Club rides are either social or training rides, not races! Club riding is about working together as a group, aiming to keep an even pace or effort and, where the group has a leader, allowing them to control the group. The etiquette may sound like rules for the sake of rules but these are the basics, which have been developed by cyclists over the years and are the essentials of riding safely together.
The minimum age for a rider to attend a club ride is 14 and before they join a club ride, they must have had completed by their Parent or Guardian the clubs ‘Parent Consent Form (PCF)’ and submitted this Form to the club Chairman or Road Captain. This applies between the age Group 14 to 18 years.
The PCF can be downloaded from the following link: 22.4.19 C&CCC Parental Consent (updated)
The basics of group riding on the road
- A group size should only be the size that the ride leader feels comfortable managing. In addition, there are many variables that should be considered including (but not limited to) road and weather conditions, the competence and experience of the riders, the planned route and so on. Ideally, the maximum total number should be between 10 and 12, with an absolute maximum of 16.
- Hold the wheel in front, aiming to keep a gap of 15-30cms. However, be prepared to leave a bigger gap in wet weather to allow for extra stopping distance. Never overlap the wheel of the rider in front, particularly on the left hand side.
- Usually, when traffic conditions allow, we will ride in TWO LINES in PAIRS.
- You should never ride more than two abreast and try to stay in your pair, which means side to side/parallel to each other. Try to stay close (but not too close) and don’t be afraid to communicate with each other!
- When at the front of the group, allow the rider on the left to set the pace. Stay alongside them, don’t race them (“Half wheeling”).
- You should ride in single file on narrow or busy roads and when riding round bends (“Single out”) and only stop in places considered to be safe to do so.
- Avoid sudden movements, particularly braking or swerving, and always check if there’s room prior to signalling to move out.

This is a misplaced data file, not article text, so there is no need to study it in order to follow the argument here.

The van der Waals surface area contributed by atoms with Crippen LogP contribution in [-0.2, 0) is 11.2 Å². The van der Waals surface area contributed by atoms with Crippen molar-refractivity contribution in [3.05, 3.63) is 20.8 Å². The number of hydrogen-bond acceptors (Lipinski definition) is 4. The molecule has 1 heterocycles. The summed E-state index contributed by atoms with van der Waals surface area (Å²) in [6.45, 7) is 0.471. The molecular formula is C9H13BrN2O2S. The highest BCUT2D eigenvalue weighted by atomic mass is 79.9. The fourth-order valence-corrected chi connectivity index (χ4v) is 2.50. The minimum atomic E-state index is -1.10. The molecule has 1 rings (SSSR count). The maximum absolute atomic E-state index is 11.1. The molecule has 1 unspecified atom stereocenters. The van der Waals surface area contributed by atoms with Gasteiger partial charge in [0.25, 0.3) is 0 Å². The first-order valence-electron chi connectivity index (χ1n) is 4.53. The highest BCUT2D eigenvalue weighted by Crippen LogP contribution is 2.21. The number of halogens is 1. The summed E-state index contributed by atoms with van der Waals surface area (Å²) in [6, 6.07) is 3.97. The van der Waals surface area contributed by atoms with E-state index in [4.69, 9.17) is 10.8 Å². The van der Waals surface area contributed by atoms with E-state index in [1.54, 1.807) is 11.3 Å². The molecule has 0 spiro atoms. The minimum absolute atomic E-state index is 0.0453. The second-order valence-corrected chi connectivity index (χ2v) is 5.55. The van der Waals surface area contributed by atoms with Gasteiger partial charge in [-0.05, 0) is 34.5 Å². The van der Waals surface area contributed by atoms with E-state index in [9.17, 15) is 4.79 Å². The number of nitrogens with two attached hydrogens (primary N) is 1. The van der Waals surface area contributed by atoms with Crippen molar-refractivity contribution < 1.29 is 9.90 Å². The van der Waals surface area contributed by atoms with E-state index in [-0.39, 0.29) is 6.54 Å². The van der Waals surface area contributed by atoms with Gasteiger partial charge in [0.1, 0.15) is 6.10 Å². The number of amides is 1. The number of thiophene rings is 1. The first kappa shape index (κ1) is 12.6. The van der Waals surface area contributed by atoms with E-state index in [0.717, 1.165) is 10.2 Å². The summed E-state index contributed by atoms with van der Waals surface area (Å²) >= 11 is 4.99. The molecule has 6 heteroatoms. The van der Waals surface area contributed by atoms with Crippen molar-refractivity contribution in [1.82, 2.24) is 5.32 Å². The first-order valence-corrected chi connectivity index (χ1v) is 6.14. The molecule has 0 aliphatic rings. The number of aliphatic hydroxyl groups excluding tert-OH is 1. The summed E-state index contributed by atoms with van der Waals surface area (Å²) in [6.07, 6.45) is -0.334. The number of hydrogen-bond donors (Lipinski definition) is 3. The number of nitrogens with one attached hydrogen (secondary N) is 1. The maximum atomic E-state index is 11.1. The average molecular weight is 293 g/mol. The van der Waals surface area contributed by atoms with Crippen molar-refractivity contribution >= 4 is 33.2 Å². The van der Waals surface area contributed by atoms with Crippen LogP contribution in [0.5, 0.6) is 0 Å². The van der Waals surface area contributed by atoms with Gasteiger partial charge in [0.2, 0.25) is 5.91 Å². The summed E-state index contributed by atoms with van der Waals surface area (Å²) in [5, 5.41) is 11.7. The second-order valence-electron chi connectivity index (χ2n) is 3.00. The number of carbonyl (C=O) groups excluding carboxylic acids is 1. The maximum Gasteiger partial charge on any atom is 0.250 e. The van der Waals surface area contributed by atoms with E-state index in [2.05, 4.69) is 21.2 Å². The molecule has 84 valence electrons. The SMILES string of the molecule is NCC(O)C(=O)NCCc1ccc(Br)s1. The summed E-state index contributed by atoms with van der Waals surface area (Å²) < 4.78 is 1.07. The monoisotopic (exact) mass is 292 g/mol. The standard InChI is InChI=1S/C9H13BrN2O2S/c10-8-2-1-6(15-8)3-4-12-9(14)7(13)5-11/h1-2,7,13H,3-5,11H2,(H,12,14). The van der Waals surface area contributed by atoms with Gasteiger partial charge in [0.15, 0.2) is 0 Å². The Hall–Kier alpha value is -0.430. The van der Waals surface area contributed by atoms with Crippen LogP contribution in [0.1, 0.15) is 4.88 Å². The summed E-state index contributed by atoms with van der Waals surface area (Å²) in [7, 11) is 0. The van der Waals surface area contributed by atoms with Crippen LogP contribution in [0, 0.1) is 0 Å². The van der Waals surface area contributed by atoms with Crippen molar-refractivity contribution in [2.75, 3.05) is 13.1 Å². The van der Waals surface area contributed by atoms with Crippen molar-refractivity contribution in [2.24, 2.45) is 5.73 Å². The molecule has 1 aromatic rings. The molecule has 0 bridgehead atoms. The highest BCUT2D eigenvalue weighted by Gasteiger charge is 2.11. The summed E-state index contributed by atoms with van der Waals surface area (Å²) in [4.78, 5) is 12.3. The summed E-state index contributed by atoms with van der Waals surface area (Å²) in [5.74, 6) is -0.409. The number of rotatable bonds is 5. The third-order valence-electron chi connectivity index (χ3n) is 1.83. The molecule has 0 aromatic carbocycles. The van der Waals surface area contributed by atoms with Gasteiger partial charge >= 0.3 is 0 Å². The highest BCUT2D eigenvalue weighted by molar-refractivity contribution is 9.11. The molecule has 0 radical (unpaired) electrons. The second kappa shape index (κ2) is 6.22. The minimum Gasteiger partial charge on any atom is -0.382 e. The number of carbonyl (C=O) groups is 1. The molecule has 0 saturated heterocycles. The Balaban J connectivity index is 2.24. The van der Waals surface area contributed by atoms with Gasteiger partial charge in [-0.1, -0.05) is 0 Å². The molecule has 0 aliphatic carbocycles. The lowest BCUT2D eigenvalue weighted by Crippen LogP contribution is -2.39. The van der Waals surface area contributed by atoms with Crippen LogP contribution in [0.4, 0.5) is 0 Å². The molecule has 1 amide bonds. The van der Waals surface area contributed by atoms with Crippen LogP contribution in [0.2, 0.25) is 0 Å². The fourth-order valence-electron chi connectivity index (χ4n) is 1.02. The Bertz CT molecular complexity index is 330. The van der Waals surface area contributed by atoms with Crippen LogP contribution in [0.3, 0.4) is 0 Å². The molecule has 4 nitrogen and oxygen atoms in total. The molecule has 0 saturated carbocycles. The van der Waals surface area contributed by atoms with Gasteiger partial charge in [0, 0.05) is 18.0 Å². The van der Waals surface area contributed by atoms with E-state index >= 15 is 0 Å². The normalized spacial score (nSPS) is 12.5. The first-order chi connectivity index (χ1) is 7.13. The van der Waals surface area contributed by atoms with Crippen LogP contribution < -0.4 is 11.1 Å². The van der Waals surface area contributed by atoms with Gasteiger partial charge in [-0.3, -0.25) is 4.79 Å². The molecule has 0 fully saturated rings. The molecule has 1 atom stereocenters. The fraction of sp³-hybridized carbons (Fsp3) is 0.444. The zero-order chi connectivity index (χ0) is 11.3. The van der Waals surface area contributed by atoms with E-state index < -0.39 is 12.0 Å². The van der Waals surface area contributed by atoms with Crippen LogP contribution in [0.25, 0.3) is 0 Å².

- After slowing or stopping, e.g., at junctions, be aware of your position in the group and try to maintain it. If you happen to be riding at the front then pick up speed steadily. When the group is back together the rear-most rider shouts “ALL UP!” Pass this up the line.
Signalling and road hazards
Always make the group aware of changes in speed/direction, traffic or road hazards such as potholes and debris when necessary. Call out clearly and, in larger groups, relay the instruction forward or back so all riders know what is happening.
- From the front of the group: ‘Easy’, ‘Car Down’ (approaching from in front), ‘Under’ (road surface, manhole, etc.) are common warnings,
- From the back of the group: ‘Single Out’, ‘Car Up’ (approaching from behind), “Easy up” or “Off the back” if the group is splitting or someone has been dropped. “Puncture” or “Mechanical” should also be used when required and you must then be prepared to slow and stop in a safe place to allow the group to assist where required and then continue as appropriate.
If you’re not sure of the signalling conventions or have any questions about group riding, please ask the ride leaders before the ride departs. On the ride itself, don’t be afraid to let people know if you are struggling as it is easier for a group to drop the pace slightly and continue together rather than end up with a rider who has rode themselves into the ground and is unable to continue.
Bike maintenance and safety
Helmet use is strongly recommended when riding in groups. In addition, we also advise riders to ensure that they have taken out personal cover for third party liability protection (this may be provided through certain membership levels within BC or the CTC but personal legal cover is not included in your club membership subscription).
Ensure your bike is well maintained and we also recommend, particularly in the Autumn/Winter time, fitting mudguards and lights. So, check brake pads and tyres for signs of wear and that they have the right tyre pressure before setting off. If you are unsure about the safety of your bike, don’t be afraid to ask a ride leader for some informal advice but this is no substitute for having it properly serviced by a qualified mechanic at your local bike shop (club membership gets you some worthwhile discounts in many of the local shops).
Finally, please ensure that you bring essentials with you such as inner tubes and the basic tools (tyre levers and a pump). A mobile phone is also recommended, as is some simple food/drink and money.